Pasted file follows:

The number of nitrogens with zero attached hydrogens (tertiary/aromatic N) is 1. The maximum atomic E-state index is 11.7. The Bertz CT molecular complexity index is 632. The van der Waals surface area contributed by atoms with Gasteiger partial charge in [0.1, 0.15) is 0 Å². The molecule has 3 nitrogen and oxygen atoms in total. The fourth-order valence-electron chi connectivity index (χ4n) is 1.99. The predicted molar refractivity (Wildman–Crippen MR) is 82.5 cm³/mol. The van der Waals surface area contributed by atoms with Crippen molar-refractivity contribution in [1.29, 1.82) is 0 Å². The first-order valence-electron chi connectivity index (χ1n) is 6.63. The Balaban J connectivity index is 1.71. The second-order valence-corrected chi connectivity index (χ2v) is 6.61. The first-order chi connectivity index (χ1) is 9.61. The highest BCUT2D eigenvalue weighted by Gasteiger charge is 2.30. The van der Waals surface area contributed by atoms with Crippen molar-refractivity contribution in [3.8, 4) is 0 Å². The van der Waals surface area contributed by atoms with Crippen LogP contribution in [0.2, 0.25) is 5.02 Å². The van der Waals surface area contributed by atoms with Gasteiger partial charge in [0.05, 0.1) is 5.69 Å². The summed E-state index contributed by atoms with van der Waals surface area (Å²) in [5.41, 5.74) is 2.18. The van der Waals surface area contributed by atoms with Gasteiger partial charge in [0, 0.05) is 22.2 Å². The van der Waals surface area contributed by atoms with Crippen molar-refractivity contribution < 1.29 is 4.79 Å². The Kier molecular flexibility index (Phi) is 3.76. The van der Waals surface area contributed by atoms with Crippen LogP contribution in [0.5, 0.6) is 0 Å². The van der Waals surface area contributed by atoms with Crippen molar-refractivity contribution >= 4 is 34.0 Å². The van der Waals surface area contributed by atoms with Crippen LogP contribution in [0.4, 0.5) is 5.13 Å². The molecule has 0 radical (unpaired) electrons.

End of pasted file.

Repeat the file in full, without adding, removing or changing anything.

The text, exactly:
The number of nitrogens with zero attached hydrogens (tertiary/aromatic N) is 1. The maximum atomic E-state index is 11.7. The Bertz CT molecular complexity index is 632. The van der Waals surface area contributed by atoms with Gasteiger partial charge in [0.1, 0.15) is 0 Å². The molecule has 3 nitrogen and oxygen atoms in total. The fourth-order valence-electron chi connectivity index (χ4n) is 1.99. The predicted molar refractivity (Wildman–Crippen MR) is 82.5 cm³/mol. The van der Waals surface area contributed by atoms with Crippen molar-refractivity contribution in [1.29, 1.82) is 0 Å². The first-order valence-electron chi connectivity index (χ1n) is 6.63. The Balaban J connectivity index is 1.71. The second-order valence-corrected chi connectivity index (χ2v) is 6.61. The first-order chi connectivity index (χ1) is 9.61. The highest BCUT2D eigenvalue weighted by Gasteiger charge is 2.30. The van der Waals surface area contributed by atoms with Crippen molar-refractivity contribution in [3.8, 4) is 0 Å². The van der Waals surface area contributed by atoms with Crippen LogP contribution in [0.2, 0.25) is 5.02 Å². The van der Waals surface area contributed by atoms with Gasteiger partial charge in [0.05, 0.1) is 5.69 Å². The summed E-state index contributed by atoms with van der Waals surface area (Å²) in [5.41, 5.74) is 2.18. The van der Waals surface area contributed by atoms with Gasteiger partial charge in [0, 0.05) is 22.2 Å². The van der Waals surface area contributed by atoms with Crippen molar-refractivity contribution < 1.29 is 4.79 Å². The Kier molecular flexibility index (Phi) is 3.76. The van der Waals surface area contributed by atoms with Crippen LogP contribution in [0.5, 0.6) is 0 Å². The van der Waals surface area contributed by atoms with Crippen molar-refractivity contribution >= 4 is 34.0 Å². The van der Waals surface area contributed by atoms with Crippen LogP contribution in [0.4, 0.5) is 5.13 Å². The molecule has 0 radical (unpaired) electrons.